When PBS's Frontline reported on "Growing Up Online" this week, it called the gulf between kids who grew up with technology and their parents "the greatest generation gap since rock 'n' roll." That's a bitter pill to swallow for adults in their '30s and '40s who have been involved in computers for 20-plus years, but I have to say I agree with their assessment. Maybe we kicked it old school with Pong and the Atari 2600. Or we had a Commodore 64 or a Macintosh with a whopping 512K of memory. We may have even written code since we were teens ourselves, but that's nothing compared to growing up with ubiquitous access to cell phones, media, and social networking.
Producer Caitlin McNally describes this shift in thinking that exists even between her, as a twentysomething, and the teens she interviewed:Despite the research we did, I don't think I was prepared when we started talking to kids for the extent to which the Internet and other electronic communication has permeated all aspects of being a teenager. Almost every kid expressed the utter importance of being connected with friends all the time and how unthinkable a life without that connection would be. I think a lot of kids were bemused by our list of questions about 'life online,' because they don't sit around thinking about the Internet in their lives. It's just there, always, another tool for them to use or place for them to go.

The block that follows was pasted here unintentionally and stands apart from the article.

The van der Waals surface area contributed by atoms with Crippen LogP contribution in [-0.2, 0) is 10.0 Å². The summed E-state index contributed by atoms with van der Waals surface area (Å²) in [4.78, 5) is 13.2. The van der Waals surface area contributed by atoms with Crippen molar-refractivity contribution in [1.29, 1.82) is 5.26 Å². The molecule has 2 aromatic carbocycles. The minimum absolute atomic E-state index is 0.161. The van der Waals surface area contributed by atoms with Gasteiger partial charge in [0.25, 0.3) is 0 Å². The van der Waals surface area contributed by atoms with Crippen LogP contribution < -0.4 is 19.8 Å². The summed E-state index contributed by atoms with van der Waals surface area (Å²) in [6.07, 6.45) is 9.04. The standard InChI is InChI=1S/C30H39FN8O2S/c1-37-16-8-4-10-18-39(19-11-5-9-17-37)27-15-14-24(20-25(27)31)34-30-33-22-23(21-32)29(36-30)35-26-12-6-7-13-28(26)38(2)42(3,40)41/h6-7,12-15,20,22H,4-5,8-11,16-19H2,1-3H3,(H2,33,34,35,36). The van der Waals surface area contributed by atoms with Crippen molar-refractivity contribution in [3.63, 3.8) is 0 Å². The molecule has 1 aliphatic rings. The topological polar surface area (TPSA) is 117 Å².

We got a ping earlier today from Tom Churm, the creator of Germany-based Online Alarm Clock, who wanted to let us know about his Web based alarm clock that's quietly been humming along since early 2006. The service's claim to fame is its two-click alarm selector, which lets anyone set a wake-up call or alert without too much complication (note: while Churm says it's two, you still have to select each hour and minute you want with a second button press, so it's actually four clicks). Users have to trudge to their machine to turn off … Read more
Like most online radio stations, Last.fm has been forced by music copyright owners to behave more or less like a traditional radio station. A highly customizable radio station--users could enter a favorite artist and Last.fm would pick a song by that artist, then add in songs from similar artists--but a radio station nonetheless. Content was pushed, not pulled. Users who wanted to pick songs to play on demand either had to download them from a service like iTunes or pay for a subscription service like Rhapsody (which does let you stream 25 songs a month for free).
Today, … Read more
Common Sense Media, a pro-families group, said Wednesday that it launched a national campaign to help educate parents and teachers about the effect of digital media on kids and teens. The campaign, called the Digital Kids Task Force, will develop education programs, technology to help kids learn online, and a research program to study the Web's impact on children.
The task force was unveiled in partnership with former Federal Communications Commission chairmen Michael Powell, Will Kennard, and Newton Minow, according to Common Sense. Other founding members of the group include Gary Knell, CEO of the Sesame Workshop; former California … Read more